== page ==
“Theatrical is Still the Event that Brands a Property for Decades of Downstream Consumption”: The Business of Media Distribution Author Jeff Ulin
Jeff Ulin, a former executive at Lucasfilm and Paramount, has spent a big chunk of his career thinking about one of the most vexing issues facing filmmakers and other media professionals today: the problem of media distribution. Ulin has recently revamped the first edition of his classic text, The Business of Media Distribution (published in 2009) with a second edition that addresses many of the radical changes to the media industries that have taken place since two significant events — the economic crash of 2008 and the widespread adoption of digital delivery tools — upset traditional models of distribution, changing how films are financed, as well as altering the distribution windows used by movie and TV producers to maximize the profitability of their content. Throughout the book, Ulin offers keen insights into how media distribution works, building from extensive case studies and detailed accounts of theatrical and home entertainment, as well as emerging mobile markets. A full review of Ulin’s book is available here.
Filmmaker: Film and television distribution have changed dramatically in the four years since you wrote the first edition of your book. What would you identify as the most dramatic changes in the distribution landscape since the first book was published?
Ulin: The most dramatic changes are twofold: the emergence of tablets, which has fundamentally altered on-the-go access to content (whether via apps or the convenience of acquisition, such as to Kindles via Amazon), and the uptake of consumers to watching content via streaming (which often comes from content stored in the cloud, remote libraries, or on-demand streaming services including most notably Netflix)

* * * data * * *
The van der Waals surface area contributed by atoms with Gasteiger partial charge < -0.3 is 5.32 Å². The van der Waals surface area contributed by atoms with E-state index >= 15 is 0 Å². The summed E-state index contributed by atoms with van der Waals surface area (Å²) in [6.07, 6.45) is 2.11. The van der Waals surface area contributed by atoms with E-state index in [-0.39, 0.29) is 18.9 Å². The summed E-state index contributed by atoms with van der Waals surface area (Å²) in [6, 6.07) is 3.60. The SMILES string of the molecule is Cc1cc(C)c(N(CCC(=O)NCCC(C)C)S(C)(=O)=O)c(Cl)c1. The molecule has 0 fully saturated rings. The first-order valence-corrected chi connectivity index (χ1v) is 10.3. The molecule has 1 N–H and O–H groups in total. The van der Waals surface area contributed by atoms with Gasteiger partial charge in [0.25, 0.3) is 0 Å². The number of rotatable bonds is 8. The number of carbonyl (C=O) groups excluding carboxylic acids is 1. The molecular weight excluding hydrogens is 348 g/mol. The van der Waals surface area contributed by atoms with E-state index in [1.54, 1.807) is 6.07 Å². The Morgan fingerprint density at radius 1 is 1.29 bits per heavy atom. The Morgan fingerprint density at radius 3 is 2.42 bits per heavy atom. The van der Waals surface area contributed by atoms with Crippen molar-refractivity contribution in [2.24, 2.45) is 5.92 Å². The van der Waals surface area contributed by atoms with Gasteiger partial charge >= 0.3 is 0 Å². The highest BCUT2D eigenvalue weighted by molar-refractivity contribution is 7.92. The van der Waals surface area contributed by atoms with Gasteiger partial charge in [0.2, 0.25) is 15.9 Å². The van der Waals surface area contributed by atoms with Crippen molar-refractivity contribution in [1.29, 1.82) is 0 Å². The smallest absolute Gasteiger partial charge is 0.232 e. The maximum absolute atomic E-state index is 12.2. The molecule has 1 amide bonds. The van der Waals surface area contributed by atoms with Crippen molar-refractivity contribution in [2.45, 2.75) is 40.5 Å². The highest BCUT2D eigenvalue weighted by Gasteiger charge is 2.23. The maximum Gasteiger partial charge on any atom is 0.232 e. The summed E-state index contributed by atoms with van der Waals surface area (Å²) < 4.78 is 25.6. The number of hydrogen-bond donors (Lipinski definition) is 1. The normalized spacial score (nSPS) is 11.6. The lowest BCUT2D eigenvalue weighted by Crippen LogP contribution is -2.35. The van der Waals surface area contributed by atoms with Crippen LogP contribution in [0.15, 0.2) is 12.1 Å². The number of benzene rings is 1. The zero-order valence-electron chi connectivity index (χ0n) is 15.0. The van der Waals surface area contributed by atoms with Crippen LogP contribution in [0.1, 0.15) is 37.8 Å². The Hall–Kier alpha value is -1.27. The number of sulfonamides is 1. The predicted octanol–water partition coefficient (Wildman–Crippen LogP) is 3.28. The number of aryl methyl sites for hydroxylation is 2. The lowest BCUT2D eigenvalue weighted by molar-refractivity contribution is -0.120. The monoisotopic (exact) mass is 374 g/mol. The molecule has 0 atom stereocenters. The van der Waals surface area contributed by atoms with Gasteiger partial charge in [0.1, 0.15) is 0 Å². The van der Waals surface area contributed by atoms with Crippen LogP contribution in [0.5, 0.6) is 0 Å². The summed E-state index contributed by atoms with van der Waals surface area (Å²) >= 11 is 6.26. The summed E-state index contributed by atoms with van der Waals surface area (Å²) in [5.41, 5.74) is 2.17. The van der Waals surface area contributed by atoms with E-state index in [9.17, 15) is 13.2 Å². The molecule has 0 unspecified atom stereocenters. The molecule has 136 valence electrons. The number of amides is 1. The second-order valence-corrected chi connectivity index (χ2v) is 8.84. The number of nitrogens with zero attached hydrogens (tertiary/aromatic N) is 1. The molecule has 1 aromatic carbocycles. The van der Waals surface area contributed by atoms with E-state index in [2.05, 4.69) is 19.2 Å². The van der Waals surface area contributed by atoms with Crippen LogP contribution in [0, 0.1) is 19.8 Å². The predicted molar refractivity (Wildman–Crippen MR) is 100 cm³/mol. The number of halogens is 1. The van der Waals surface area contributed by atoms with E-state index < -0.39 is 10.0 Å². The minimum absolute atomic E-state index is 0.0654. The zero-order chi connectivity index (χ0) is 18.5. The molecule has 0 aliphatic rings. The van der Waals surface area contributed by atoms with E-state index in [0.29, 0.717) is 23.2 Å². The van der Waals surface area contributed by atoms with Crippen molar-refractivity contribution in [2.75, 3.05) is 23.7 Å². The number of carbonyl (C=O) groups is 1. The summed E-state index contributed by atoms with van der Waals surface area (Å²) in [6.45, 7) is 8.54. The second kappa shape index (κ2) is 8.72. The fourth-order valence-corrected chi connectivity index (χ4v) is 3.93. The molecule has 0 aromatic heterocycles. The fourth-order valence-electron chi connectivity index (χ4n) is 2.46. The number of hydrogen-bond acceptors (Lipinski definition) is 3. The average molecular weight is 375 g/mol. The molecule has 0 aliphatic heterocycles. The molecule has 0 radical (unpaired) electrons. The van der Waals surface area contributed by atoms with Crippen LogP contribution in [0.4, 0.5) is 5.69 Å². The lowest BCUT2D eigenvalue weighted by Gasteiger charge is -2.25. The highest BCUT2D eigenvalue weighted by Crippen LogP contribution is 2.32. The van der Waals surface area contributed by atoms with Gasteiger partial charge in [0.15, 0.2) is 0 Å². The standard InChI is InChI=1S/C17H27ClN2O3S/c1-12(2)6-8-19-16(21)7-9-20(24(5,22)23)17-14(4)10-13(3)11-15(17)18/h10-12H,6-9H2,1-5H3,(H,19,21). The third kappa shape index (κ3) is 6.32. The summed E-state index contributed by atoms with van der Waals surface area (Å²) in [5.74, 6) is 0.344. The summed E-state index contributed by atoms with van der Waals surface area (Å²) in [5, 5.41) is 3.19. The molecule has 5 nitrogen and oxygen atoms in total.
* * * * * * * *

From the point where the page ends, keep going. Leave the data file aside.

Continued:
Filmmaker: One of the main principles I drew from the first edition of your book is what you’ve called “Ulin’s Rule,” the idea that distributors can maximize profits by exploiting windows of exclusivity, promoting repeat consumption, and using variable pricing across windows. To what extent do you think digital delivery disrupts these goals?
Ulin: Digital delivery tends to enable the simultaneous wide and long tail: everything always available. At minimum, that phenomenon creates a push toward the collapse of windows and undercuts repeat consumption patterns. The undercutting of Ulin’s Rule also does not have a linear effect, for compromising or eliminating one value driver alone could lead to much more than a simple proportional impact.
Filmmaker: Just a few weeks ago, Ted Sarandos, chief content officer at Netflix, proposed (and then recanted) the idea that studios should release films using a day-and-date model. How likely is it that studios will look to collapse (or at least further narrow) the theatrical window?
Ulin: Not sure I am fully following the question — I talk a lot about the theatrical window in the book, and in fact studios are moving toward day and date for global theatrical release (i.e., releasing in Europe and Asia near simultaneously with U.S.). I don’t see the theatrical window changing much for the time being. It is still the event that brands a property for decades of downstream consumption, and anytime in the last few years there has been too much video window creep it has led to theatrical cinema chains threats of boycotts. I don’t believe that all rights simultaneously available increases revenues/value. In fact, it has quite the opposite effect
Filmmaker: I’ve been fascinated by the expressions of nostalgia over the announcement that Blockbuster Video will be closing its last 300 U.S. bricks-and-mortar video stores. What has been left unsaid is that Blockbuster’s exit essentially leaves Redbox as one of the few sites where movie consumers can rent DVDs. Do you see kiosks as having a significant future as a means for consumers to access movies? And to what extent do you think physical media will endure as a crucial “window” where studios can encourage repeat consumption?
Ulin: I don’t believe there will be a distinct window for physical media — the rental window will likely combine both physical discs and on demand rentals, to the extent physical discs continue to remain viable. Kiosks exist because they manage to combine convenience and very low pricing. But in the end, this is not an advantage over digital, which via an app can always be more convenient, and can also compete on price. It will still take some time for the full transition to take place.